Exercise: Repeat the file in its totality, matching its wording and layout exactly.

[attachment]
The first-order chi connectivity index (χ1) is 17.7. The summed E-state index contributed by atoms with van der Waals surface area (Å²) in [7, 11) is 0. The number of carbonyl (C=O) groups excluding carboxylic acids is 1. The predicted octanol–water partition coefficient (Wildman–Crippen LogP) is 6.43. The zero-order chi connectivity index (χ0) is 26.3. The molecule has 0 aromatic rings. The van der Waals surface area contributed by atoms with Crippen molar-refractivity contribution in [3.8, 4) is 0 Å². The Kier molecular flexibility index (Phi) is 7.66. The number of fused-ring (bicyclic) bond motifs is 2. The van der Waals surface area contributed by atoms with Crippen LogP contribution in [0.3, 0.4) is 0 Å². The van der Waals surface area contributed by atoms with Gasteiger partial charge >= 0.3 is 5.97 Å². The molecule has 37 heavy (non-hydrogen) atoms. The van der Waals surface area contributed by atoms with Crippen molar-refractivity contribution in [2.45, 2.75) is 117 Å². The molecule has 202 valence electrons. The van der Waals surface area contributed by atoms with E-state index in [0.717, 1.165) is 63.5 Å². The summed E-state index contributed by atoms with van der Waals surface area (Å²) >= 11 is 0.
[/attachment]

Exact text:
The first-order chi connectivity index (χ1) is 17.7. The summed E-state index contributed by atoms with van der Waals surface area (Å²) in [7, 11) is 0. The number of carbonyl (C=O) groups excluding carboxylic acids is 1. The predicted octanol–water partition coefficient (Wildman–Crippen LogP) is 6.43. The zero-order chi connectivity index (χ0) is 26.3. The molecule has 0 aromatic rings. The van der Waals surface area contributed by atoms with Crippen molar-refractivity contribution in [3.8, 4) is 0 Å². The Kier molecular flexibility index (Phi) is 7.66. The number of fused-ring (bicyclic) bond motifs is 2. The van der Waals surface area contributed by atoms with Crippen LogP contribution in [0.3, 0.4) is 0 Å². The van der Waals surface area contributed by atoms with Gasteiger partial charge >= 0.3 is 5.97 Å². The molecule has 37 heavy (non-hydrogen) atoms. The van der Waals surface area contributed by atoms with Crippen molar-refractivity contribution in [2.45, 2.75) is 117 Å². The molecule has 202 valence electrons. The van der Waals surface area contributed by atoms with E-state index in [0.717, 1.165) is 63.5 Å². The summed E-state index contributed by atoms with van der Waals surface area (Å²) >= 11 is 0.